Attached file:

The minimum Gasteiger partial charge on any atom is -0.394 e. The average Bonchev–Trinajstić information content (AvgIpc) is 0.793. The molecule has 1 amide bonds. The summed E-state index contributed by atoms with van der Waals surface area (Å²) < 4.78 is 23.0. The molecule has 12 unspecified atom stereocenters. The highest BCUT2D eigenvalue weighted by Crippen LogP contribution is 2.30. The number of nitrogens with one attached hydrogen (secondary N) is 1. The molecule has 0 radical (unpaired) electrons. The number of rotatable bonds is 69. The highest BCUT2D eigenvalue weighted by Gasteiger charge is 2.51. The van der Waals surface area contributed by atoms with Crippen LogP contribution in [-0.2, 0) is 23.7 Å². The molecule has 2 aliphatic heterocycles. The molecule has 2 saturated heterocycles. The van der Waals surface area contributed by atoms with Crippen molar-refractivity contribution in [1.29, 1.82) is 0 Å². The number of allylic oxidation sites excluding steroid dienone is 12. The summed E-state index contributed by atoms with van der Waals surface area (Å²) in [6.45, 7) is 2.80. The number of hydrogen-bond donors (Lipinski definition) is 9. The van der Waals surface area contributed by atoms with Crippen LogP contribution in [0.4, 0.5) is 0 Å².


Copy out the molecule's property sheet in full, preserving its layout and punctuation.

The minimum Gasteiger partial charge on any atom is -0.394 e. The average Bonchev–Trinajstić information content (AvgIpc) is 0.793. The molecule has 1 amide bonds. The summed E-state index contributed by atoms with van der Waals surface area (Å²) < 4.78 is 23.0. The molecule has 12 unspecified atom stereocenters. The highest BCUT2D eigenvalue weighted by Crippen LogP contribution is 2.30. The number of nitrogens with one attached hydrogen (secondary N) is 1. The molecule has 0 radical (unpaired) electrons. The number of rotatable bonds is 69. The highest BCUT2D eigenvalue weighted by Gasteiger charge is 2.51. The van der Waals surface area contributed by atoms with Crippen LogP contribution in [-0.2, 0) is 23.7 Å². The molecule has 2 aliphatic heterocycles. The molecule has 2 saturated heterocycles. The van der Waals surface area contributed by atoms with Crippen molar-refractivity contribution in [1.29, 1.82) is 0 Å². The number of allylic oxidation sites excluding steroid dienone is 12. The summed E-state index contributed by atoms with van der Waals surface area (Å²) in [6.45, 7) is 2.80. The number of hydrogen-bond donors (Lipinski definition) is 9. The van der Waals surface area contributed by atoms with Crippen LogP contribution in [0.4, 0.5) is 0 Å².